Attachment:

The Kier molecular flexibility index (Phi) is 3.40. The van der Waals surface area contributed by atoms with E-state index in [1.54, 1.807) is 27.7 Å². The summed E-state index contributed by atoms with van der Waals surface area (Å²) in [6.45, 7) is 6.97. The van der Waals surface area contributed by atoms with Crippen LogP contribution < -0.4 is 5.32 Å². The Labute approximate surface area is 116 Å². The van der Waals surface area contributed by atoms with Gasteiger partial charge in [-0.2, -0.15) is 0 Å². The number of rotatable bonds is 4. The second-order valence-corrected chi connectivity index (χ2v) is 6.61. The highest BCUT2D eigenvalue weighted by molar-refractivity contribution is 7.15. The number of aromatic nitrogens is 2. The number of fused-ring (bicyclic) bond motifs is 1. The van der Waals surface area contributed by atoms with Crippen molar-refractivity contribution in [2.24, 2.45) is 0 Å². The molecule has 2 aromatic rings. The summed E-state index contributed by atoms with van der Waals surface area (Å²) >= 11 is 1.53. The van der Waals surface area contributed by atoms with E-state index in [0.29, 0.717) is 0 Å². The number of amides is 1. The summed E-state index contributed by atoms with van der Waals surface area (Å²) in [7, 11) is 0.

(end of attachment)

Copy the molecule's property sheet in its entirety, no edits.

The Kier molecular flexibility index (Phi) is 3.40. The van der Waals surface area contributed by atoms with E-state index in [1.54, 1.807) is 27.7 Å². The summed E-state index contributed by atoms with van der Waals surface area (Å²) in [6.45, 7) is 6.97. The van der Waals surface area contributed by atoms with Crippen LogP contribution < -0.4 is 5.32 Å². The Labute approximate surface area is 116 Å². The van der Waals surface area contributed by atoms with Gasteiger partial charge in [-0.2, -0.15) is 0 Å². The number of rotatable bonds is 4. The second-order valence-corrected chi connectivity index (χ2v) is 6.61. The highest BCUT2D eigenvalue weighted by molar-refractivity contribution is 7.15. The number of aromatic nitrogens is 2. The number of fused-ring (bicyclic) bond motifs is 1. The van der Waals surface area contributed by atoms with Crippen molar-refractivity contribution in [2.24, 2.45) is 0 Å². The molecule has 2 aromatic rings. The summed E-state index contributed by atoms with van der Waals surface area (Å²) >= 11 is 1.53. The van der Waals surface area contributed by atoms with E-state index in [0.29, 0.717) is 0 Å². The number of amides is 1. The summed E-state index contributed by atoms with van der Waals surface area (Å²) in [7, 11) is 0.